The wash experiment of example 3 was repeated with P7.

Figure imgf000031_0005

Example 7 post-polymer modified dye polymers with cationic dye .

The reaction of example 5 was repeated using the cationic azine dye MV3RAX. The dye polymers were prepared, for two a further reaction step was included, which involved binding an alkylamine to anhydride groups in a manner analogous to the dye.

Figure imgf000032_0001

Ig of the polymer (PMVEMA, CAS: 9011-16-9, Mn=80000, Mw=210000) was mixed with 0.05g MV3RAX dye in 15ml of dimethylformamide and heated at 7O0C for 6 hours. The resultant dye polymer was precipitate in petroleum ether, hydrolyzed in water at 500C and dried in a vacuum. The resultant dye polymers was coded P8.

Two further dye polymers were synthesised. Here, instead of hydrolyzing in water the dye polymer was dissolved in tetrahdyofuran and heated with 0.038g of C8Hi7NH2 or 0.055g of C12H25NH2 for 12 hours at 6O0C. The resultant dye polymer was precipitate in petroleum ether, hydrolyzed in water at 500C and dried in a vacuum. The polymers were coded P9 and PlO respectively.

The wash experiment of example 3 was repeated with P8, P9 and PlO.

Figure imgf000033_0001

Claims

We claim :
1. A method for obtaining a dye-polymer, the method comprising the step of reacting a polymer with a primary amine of a dye to form the dye-polymer, wherein the polymer has a group for reacting with the primary amine, the group selected from: isocyanate; oxazolone; epoxide; ester, and anhydride .
2. A method according to claim 1, wherein the group for reacting with the primary amine selected from: epoxide; and, anhydride .
3. A method according to claim 2, wherein the group for reacting with the primary amine is anhydride.
4. A method according to claim 1, 2 or 3, wherein the dye is selected from: anthraquinone, azo, oxazine, azine, triphenodioxazine, triphenyl methane, xanthene and phthalocyanin.
5. A method according to claim 3, wherein the dye is selected from: anthraquinone; azine; and azo,
6. A method according to claim 5, wherein the dye is selected from: anthraquinone; and azo.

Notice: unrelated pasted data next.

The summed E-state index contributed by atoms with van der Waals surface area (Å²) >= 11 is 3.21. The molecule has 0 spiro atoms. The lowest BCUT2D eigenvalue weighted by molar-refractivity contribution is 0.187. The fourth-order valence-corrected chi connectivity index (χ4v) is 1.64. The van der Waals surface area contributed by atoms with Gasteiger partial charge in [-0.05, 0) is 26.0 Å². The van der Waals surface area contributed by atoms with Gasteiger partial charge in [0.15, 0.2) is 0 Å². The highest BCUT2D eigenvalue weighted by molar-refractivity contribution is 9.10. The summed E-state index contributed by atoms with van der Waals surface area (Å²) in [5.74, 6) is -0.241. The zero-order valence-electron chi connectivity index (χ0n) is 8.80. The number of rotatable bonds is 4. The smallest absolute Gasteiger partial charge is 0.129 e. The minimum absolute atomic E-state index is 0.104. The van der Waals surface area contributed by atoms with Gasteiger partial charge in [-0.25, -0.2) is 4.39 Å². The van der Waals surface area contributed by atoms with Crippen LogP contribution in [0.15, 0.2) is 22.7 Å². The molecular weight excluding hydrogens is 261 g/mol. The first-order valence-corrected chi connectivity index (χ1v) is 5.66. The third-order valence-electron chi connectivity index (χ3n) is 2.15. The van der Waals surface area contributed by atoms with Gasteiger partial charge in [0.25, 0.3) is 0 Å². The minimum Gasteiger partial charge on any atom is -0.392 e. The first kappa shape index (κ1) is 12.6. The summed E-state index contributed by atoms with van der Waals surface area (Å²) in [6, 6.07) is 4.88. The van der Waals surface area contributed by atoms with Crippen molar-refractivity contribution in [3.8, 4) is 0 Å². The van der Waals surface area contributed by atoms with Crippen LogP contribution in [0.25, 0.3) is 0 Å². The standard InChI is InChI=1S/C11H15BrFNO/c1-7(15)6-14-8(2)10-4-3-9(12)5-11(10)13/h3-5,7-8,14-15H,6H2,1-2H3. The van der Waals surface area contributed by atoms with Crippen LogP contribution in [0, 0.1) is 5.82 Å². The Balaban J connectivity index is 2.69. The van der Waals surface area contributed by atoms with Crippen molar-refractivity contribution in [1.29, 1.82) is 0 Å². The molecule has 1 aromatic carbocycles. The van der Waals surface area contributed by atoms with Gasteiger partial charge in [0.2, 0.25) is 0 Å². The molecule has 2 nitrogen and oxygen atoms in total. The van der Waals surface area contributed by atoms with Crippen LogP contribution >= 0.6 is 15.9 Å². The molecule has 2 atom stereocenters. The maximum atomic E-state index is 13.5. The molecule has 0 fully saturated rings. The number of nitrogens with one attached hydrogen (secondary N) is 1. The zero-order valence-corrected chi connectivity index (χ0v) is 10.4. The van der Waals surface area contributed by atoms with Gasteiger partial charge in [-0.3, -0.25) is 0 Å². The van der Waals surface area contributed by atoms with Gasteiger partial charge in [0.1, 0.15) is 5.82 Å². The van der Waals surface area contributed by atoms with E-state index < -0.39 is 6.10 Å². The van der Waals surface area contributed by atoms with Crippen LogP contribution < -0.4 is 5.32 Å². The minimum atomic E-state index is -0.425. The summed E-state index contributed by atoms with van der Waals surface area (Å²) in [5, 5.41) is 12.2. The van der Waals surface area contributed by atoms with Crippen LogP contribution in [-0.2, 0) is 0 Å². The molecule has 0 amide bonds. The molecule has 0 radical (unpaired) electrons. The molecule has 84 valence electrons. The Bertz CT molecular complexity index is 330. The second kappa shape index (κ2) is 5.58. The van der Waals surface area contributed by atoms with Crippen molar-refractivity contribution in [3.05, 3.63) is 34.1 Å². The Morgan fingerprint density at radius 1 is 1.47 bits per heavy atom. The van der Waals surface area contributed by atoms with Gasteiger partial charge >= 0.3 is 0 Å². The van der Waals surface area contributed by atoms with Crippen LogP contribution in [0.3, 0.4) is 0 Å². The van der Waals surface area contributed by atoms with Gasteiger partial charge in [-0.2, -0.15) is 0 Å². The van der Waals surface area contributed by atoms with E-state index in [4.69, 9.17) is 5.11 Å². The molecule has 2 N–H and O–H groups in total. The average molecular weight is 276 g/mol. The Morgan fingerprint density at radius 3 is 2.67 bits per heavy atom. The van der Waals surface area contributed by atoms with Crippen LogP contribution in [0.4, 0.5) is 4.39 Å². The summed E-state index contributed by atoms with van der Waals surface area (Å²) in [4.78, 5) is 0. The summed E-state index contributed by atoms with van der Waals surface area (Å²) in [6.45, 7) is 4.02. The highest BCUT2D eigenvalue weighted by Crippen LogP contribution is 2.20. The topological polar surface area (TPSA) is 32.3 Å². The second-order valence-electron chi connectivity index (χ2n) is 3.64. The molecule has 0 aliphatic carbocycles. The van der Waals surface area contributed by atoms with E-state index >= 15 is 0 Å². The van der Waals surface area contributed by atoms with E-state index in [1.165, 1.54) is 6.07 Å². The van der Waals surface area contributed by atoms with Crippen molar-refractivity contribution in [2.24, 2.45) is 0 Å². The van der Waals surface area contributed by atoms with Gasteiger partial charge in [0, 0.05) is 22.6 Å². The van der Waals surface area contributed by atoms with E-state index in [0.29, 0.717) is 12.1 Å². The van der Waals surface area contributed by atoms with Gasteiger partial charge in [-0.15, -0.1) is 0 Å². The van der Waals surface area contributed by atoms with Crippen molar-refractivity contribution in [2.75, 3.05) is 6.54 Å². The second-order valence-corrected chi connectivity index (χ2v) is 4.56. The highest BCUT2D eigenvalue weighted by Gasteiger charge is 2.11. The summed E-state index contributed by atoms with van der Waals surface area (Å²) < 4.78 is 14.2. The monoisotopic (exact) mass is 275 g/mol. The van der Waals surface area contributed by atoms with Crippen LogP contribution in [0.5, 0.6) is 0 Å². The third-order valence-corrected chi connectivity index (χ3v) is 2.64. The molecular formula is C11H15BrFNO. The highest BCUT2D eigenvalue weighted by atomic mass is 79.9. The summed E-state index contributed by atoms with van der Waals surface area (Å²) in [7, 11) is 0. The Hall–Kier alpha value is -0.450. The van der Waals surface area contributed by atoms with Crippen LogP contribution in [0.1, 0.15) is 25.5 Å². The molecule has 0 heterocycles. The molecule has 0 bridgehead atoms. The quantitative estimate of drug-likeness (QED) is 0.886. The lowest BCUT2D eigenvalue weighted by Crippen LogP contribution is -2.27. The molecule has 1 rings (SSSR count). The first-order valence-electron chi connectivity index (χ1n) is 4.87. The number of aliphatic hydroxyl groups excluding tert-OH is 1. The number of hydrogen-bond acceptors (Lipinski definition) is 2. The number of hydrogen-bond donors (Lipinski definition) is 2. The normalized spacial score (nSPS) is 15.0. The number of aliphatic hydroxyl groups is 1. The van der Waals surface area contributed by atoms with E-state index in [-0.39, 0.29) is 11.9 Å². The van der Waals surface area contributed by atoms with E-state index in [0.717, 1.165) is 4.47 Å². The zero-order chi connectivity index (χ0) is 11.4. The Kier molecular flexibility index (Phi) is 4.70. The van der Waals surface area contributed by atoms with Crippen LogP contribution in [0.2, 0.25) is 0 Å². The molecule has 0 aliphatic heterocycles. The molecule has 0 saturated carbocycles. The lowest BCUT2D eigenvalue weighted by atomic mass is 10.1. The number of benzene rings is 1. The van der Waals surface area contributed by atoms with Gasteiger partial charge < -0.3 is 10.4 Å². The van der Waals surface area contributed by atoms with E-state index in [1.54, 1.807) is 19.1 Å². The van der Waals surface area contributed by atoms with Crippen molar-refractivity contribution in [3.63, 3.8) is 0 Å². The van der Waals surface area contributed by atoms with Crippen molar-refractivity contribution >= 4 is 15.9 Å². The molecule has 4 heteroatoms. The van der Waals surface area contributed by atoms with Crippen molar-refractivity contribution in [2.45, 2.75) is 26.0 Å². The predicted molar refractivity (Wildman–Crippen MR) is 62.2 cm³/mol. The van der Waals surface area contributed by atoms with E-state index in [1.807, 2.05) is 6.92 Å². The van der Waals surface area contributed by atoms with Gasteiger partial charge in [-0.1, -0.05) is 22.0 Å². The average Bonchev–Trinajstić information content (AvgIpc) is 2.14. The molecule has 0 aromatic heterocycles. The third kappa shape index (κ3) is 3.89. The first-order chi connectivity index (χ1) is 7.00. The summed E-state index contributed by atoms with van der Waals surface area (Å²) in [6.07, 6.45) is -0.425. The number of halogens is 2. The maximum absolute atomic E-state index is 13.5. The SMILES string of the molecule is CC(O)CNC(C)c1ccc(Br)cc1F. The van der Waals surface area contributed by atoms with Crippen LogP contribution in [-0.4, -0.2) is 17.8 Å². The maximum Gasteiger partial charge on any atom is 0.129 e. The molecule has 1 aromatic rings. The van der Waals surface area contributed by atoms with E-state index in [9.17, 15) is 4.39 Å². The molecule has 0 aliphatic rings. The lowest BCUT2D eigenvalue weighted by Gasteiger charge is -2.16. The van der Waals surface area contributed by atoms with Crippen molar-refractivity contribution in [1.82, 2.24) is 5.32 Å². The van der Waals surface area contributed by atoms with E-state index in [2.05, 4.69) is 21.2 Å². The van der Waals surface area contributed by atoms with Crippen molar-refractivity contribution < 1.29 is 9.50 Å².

7. A method according to claim 6, wherein the dye is anthraquinone .
8. A method according to any one of claims 2 to 7, wherein the polymer is obtained by polymerisation of maleic
anhydride or
Figure imgf000035_0001
and a comonomer of the form:
Figure imgf000035_0002
wherein R7 and Rs are organic groups independently selected from: H; Cl-C8alkyl; OCl-C8alkyl; C(O)OH; CO2Cl-C18alkyl; CO2Cl-C4N(Cl-C4alkyl)2; -C (0).N (Cl-C18alkyl) 2 ; -C(O)N(Cl- C18alkyl)H; -C(0)NH2; heteroaromatic; phenyl; benzyl; polyether; pyrrolidone; imidazole; cyano; Cl and F.
9. A method according to claim 8, wherein R7 is selected from; H and CH3 and Rs is selected from: -OMe and OEt.
10. A method according to any preceding claim 1 to 9, wherein the dye is selected from: acid violet 1; acid violet
3; acid violet 6; acid violet 11; acid violet 13; acid violet 14; acid violet 19; acid violet 20; acid violet 36; acid violet 36:1; acid violet 41; acid violet 42; acid violet 43; acid violet 50; acid violet 51; acid violet 63; acid violet 48; acid blue 25; acid blue 40; acid blue 40:1; acid blue 41; acid blue 45; acid blue 47; acid blue 49; acid blue 51; acid blue 53; acid blue 56; acid blue 61; acid blue 61:1; acid blue 62; acid blue 69; acid blue 78; acid blue 81:1; acid blue 92; acid blue 96; acid blue 108; acid blue 111; acid blue 215; acid blue 230; acid blue 277; acid blue 344; acid blue 117; acid blue 124; acid blue 129; acid blue 129:1; acid blue 138; acid blue 145; direct violet 99; direct violet 5; direct violet 72; direct violet 16; direct violet 78; direct violet 77; direct violet 83; food black 2; direct blue 33; direct blue 41; direct blue 22; direct blue 71; direct blue 72; direct blue 74; direct blue 75; direct blue 82; direct blue 96; direct blue 110; direct blue 111; direct blue 120; direct blue 120:1; direct blue 121; direct blue 122; direct blue 123; direct blue 124; direct blue 126; direct blue 127; direct blue 128; direct blue 129; direct blue 130; direct blue 132; direct blue 133; direct blue 135; direct blue 138; direct blue 140; direct blue 145; direct blue 148; direct blue 149; direct blue 159; direct blue 162; direct blue 163; food black 2; food black 1 wherein the acid amide group is replaced by NH2; Basic Violet 2; Basic Violet 5; Basic Violet 12; Basic Violet 14; Basic Violet 8; Basic Blue 12; Basic Blue 16; Basic Blue 17; Basic Blue 47; Basic Blue 99; disperse blue 1; disperse blue 5; disperse blue 6; disperse blue 9; disperse blue 11; disperse blue 19; disperse blue 20; disperse blue 28; disperse blue 40; disperse blue 56; disperse blue 60; disperse blue 81; disperse blue 83; disperse blue 87; disperse blue 104; disperse blue 118; disperse violet 1; disperse violet 4, disperse violet 8, disperse violet 17, disperse violet 26; disperse violet 28; solvent violet 26; solvent blue 12; solvent blue 13; solvent blue 18; solvent blue 68; and, solvent blue 76.
11. A dye-polymer obtainable from the method as defined in any preceding claim.
12. A laundry treatment composition comprising: (i) from 2 to 70 wt% of a surfactant; and,
(ii) from 0.0001 to 20.0 wt% of the dye-polymer as defined in anyone of claims 1 to 10.
13. A method of treating a laundry textile, the method comprising the steps of:
(i) treating a textile with an aqueous solution of the dye-polymer as defined in anyone of claims 1 to 10, the aqueous solution comprising from 10 ppb to 100 ppm of the dye-polymer (preferably 0.1 to 5ppm, most preferably 0.5 to 2ppm) ; and, from 0.0 g/L to 3 g/L, preferably 0.3 to 2 g/L, of a surfactant;
(ii) optionally rinsing; and, (iϋ) drying the textile.